On the rare occasion that I pick up a book (I know, I should read more actual books), I tend to read about personal finance. When I do, I’ll try to write a review as part of this irregular series.
|For my Dad, personal finance was synonymous with one book: “The Wealthy Barber”. I know that a lot of Canadians feel this way. The book itself is outdated because the edition I have is nearly a decade old. That’s probably why the book’s author, David Chilton, released a sequel – “The Wealthy Barber Returns”. I don’t own a copy of the newest book, but I’d be happy to review it (*hint* to the publisher!)|
Nevertheless, the original remains a source of timeless financial wisdom. This blog is pretty big on timeless finance. Whoa, that’s the name of the blog. So I finally sat down to read the book. Here’s what I thought of it:
+Pro+ The lessons are important and simple. These cover key topics like saving money (starting an automatic plan to hide 10% of your paycheque), insurance (“buy term and invest the difference”), and tax avoidance (invest in RRSPs/TFSAs or 401ks/IRAs). The advice, with three exceptions noted as a “Con” below, is all very excellent and will serve readers well.
+Pro+ The book is written as bantered prose, rather than pure non-fiction, resulting in an experience that’s much more fun than the typical PerFi book. The dialogue degenerates into rigid verbosity at times, but there’s no way to write compelling dialogue about dollar cost averaging.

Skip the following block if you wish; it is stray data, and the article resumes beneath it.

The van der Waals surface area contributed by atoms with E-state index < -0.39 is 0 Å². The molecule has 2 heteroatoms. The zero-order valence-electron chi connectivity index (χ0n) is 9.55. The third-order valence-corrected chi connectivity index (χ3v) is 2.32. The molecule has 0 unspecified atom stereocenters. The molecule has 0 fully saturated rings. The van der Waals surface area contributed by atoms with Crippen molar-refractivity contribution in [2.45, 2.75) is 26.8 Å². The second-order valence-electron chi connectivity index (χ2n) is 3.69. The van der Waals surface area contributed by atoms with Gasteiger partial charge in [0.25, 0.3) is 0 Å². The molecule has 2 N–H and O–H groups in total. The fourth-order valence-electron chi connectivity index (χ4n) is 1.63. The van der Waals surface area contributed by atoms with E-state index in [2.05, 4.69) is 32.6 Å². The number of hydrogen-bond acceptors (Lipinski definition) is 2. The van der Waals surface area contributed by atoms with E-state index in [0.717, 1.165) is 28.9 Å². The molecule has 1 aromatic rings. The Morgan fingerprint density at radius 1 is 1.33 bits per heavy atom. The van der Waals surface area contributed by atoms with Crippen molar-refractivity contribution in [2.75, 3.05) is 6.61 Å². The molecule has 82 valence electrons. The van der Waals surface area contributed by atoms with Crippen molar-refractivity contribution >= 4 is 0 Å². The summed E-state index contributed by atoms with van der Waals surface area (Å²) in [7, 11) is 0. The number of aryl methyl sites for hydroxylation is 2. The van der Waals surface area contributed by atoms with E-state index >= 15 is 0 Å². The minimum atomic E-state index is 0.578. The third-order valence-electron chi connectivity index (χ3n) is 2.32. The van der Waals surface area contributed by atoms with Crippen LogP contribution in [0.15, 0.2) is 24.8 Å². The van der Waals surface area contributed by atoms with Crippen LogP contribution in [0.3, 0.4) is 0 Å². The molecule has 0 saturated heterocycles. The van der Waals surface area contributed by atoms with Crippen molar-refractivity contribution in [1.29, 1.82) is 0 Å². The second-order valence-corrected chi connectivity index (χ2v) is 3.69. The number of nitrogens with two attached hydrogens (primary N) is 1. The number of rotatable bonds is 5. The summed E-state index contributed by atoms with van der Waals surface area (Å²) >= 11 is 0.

+Pro+ The author rightfully rips into our notorious irresponsibility for our abuse of credit and failure to defer gratification. Members of Generation Y can definitely learn something from the stern warnings that the author gives to GenX and the Baby Boomers.
+Pro+ The book describes financial planning as: “the proper handling of cash flow and assets to meet your objectives.” This rings true in the context of any timeframe – whether you’re planning for next month or your retirement. The book cuts through the jargon and tells you ‘financial planning is simple’, unlike the patronizing advertisements from big banks and insurance companies which say ‘financial planning is too complex; pay us ridiculous commissions and we’ll guide simpletons like you’.
+Pro+ The author critically assesses certain ‘professions’ (used loosely), such as insurance agents, financial advisors, and realtors. He points out that these ‘professionals’ have their own self-interests – which they may serve at the cost of their clients’ best interests. This truth directly contravenes the propagandist lies that are foisted upon the masses by lobbyists like the Canadian Real Estate Association.